|SHARMA, BRAJENDRA - University Of Illinois|
|Doll, Kenneth - Ken|
|RAJAGOPALAN, NANDAKISHORE - University Of Illinois|
Submitted to: Fuel Processing Technology
Publication Type: Peer Reviewed Journal
Publication Acceptance Date: 1/18/2014
Publication Date: 2/13/2014
Citation: Sharma, B.K., Moser, B.R., Vermillion, K., Doll, K.M., Rajagopalan, N. 2014. Production, characterization and fuel properties of alternative diesel fuel from pyrolysis of waste plastic grocery bags. Fuel Processing Technology. 122:79-90.
Interpretive Summary: This research revealed that waste plastic grocery bags are suitable as pyrolysis feedstocks for production of alternative diesel fuel. Pyrolysis is defined as decomposition of material at elevated temperatures (above 570°F.) in the absence of oxygen. The principal benefit of pyrolysis is conversion of low energy density substrates into higher density liquid and solid fractions. In the case of waste plastic grocery bags, the liquid fraction was suitable as diesel fuel, as determined by comparing its fuel properties to those of conventional petroleum diesel as well as internationally accepted diesel fuel standards. Waste plastic grocery bags were studied as a feedstock because of their proliferation in the environment. Although they are recyclable, the U.S. EPA notes that only 13% were recycled of the approximately one trillion produced in 2009. The remainder are disposed of in landfills or released into the environment as litter. The objective of the current study was to explore their utility as a feedstock for production of liquid transportation fuels, thus reducing their impact on the environment while simultaneously reducing American dependence on foreign sources of petroleum oil. These results will be important to the alternative fuels industry, municipalities with landfills and litter issues, petroleum companies, plastics manufacturers, environmental organizations, and consumers. This research may ultimately improve market penetration, availability, and public perception of domestically produced alternative diesel fuels, thus affording greater independence from imported petroleum-based fuels while simultaneously enhancing economic opportunities across America.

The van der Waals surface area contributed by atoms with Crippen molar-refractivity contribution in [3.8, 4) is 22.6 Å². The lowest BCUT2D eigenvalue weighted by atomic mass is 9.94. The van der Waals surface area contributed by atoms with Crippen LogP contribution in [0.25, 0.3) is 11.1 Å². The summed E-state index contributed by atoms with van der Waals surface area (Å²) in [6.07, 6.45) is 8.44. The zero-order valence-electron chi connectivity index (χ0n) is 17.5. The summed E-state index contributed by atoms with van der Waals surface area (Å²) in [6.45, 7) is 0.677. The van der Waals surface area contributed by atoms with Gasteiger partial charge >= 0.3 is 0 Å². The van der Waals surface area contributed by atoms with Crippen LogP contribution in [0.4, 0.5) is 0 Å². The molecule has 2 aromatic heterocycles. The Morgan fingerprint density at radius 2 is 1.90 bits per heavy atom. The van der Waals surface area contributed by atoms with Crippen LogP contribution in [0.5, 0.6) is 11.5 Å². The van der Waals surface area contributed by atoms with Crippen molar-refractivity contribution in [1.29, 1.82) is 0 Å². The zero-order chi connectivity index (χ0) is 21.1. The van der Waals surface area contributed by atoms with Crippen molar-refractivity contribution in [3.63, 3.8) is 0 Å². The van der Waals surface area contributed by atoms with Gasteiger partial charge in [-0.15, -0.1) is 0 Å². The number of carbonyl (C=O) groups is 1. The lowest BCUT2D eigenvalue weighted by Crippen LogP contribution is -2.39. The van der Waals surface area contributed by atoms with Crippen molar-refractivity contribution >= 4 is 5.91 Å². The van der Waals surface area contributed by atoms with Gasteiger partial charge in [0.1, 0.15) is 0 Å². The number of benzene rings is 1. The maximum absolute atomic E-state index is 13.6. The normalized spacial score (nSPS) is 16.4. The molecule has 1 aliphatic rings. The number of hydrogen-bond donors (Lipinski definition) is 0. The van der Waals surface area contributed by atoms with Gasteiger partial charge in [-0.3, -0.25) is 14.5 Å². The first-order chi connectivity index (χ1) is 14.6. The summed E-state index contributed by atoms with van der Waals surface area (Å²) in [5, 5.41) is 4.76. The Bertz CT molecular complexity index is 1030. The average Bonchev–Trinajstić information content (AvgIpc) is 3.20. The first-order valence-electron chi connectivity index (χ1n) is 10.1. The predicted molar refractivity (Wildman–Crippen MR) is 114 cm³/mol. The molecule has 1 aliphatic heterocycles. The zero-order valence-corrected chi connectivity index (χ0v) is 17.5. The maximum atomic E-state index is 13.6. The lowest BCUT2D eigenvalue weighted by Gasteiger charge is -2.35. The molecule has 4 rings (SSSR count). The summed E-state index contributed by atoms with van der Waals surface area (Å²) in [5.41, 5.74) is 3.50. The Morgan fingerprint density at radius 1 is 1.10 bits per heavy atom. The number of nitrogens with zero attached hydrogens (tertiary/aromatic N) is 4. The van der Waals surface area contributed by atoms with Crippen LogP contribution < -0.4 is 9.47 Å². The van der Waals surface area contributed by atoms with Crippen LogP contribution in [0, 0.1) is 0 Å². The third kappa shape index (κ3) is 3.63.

Technical Abstract: Pyrolysis of HDPE waste grocery bags followed by distillation resulted in a liquid hydrocarbon mixture that consisted of saturated aliphatic paraffins (96.8%), aliphatic olefins (2.6%), and aromatics (0.6%) that corresponded to the boiling range of conventional petroleum diesel fuel (#1 diesel 182–290°C and #2 diesel 260–338°C). Characterization of the liquid hydrocarbon mixture was accomplished with gas chromatography-mass spectroscopy, infrared and nuclear magnetic resonance spectroscopies, size exclusion chromatography, and simulated distillation. No oxygenated species such as carboxylic acids, aldehydes, ethers, ketones, or alcohols were detected. Comparison of the fuel properties to the petrodiesel fuel standards ASTM D975 and EN 590 revealed that the synthetic product was within all specifications after addition of antioxidants with the exception of density (802 kg/m3). Notably, the derived cetane number (73.4) and lubricity (198 um, 60°C, ASTM D6890) represented significant enhancements over those of conventional petroleum diesel fuel. Other fuel properties included a kinematic viscosity (40°C) of 2.96 mm2/s, cloud point of 4.7°C, flash point of 81.5°C, and energy content of 46.16 MJ/kg. In summary, liquid hydrocarbons with appropriate boiling range produced from pyrolysis of waste plastic appear suitable as blend components for conventional petroleum diesel fuel.